Through the Years: NWA Great American Bash Tour 1986


Finally the time is upon me for the Great American Bash Tour! I have been awaiting this point of my reviews for some time. The angles heading in have been great, now I’ll be seeing if the matches are equal. The tour essentially serves the purpose of blowing off every current feud, of which there are many. If there are any current feuds left standing afterward, that will be a major surprise. Some of these matches are clips, but I don’t really care!


– July 1st, 1986, from Veterans Stadium in Philadelphia, Pennsylvania


Road Warrior Hawk (w/Paul Ellering) vs. Ric Flair for the NWA World Heavyweight Championship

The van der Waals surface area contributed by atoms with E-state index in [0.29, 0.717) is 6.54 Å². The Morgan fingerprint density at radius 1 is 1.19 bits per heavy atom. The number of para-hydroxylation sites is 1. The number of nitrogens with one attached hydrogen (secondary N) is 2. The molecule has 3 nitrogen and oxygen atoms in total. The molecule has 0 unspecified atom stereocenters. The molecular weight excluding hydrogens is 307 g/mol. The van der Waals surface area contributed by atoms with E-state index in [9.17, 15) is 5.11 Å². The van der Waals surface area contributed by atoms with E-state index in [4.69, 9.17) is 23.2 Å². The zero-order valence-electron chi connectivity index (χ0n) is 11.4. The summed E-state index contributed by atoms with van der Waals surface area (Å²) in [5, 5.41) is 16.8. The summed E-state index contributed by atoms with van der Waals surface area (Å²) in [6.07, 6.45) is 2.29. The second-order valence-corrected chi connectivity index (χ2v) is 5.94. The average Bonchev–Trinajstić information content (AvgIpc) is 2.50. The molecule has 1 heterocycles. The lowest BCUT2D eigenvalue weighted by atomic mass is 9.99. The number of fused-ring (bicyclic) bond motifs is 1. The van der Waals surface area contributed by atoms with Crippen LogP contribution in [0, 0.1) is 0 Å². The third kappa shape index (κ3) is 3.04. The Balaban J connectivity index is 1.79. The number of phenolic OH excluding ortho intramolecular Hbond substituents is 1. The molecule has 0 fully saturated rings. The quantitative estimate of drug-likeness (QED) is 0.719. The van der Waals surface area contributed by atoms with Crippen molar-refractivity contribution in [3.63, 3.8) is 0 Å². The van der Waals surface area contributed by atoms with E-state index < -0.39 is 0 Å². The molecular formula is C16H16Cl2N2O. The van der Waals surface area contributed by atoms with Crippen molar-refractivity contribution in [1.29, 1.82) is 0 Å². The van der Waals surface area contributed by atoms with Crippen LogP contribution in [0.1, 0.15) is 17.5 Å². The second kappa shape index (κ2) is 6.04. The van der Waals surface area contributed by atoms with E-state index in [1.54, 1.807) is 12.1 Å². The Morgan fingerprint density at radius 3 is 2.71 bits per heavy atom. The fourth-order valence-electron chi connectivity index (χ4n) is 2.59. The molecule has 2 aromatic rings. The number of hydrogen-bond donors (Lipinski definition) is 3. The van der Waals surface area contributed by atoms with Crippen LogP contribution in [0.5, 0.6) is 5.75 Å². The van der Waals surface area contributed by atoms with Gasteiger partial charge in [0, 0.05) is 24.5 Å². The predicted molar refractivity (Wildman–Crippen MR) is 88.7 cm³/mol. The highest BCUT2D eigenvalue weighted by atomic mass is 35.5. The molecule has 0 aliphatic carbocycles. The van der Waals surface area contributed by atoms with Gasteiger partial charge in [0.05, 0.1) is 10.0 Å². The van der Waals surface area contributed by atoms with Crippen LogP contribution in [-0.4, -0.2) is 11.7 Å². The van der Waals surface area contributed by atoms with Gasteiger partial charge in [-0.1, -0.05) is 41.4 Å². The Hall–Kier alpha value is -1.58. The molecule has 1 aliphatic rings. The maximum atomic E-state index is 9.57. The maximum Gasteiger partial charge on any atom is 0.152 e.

Pre-Match Thoughts: There’s a lot to go over here. First, let’s go over the story of the first show on the tour. Supposedly the show was nearly shut down during the Wahoo McDaniel vs. Jimmy Garvin match. It was an outdoor show, filled with gimmick matches. On this show, Nikita Koloff won the first match of his Best of 7 Series with Magnum TA.

The video below will cover the build for this match. Hawk coming out to save a jobber, Horsemen taking the Road Warriors out in response, THAT WAS AWESOME. Animal got taken out with a spike piledriver on the floor…damn.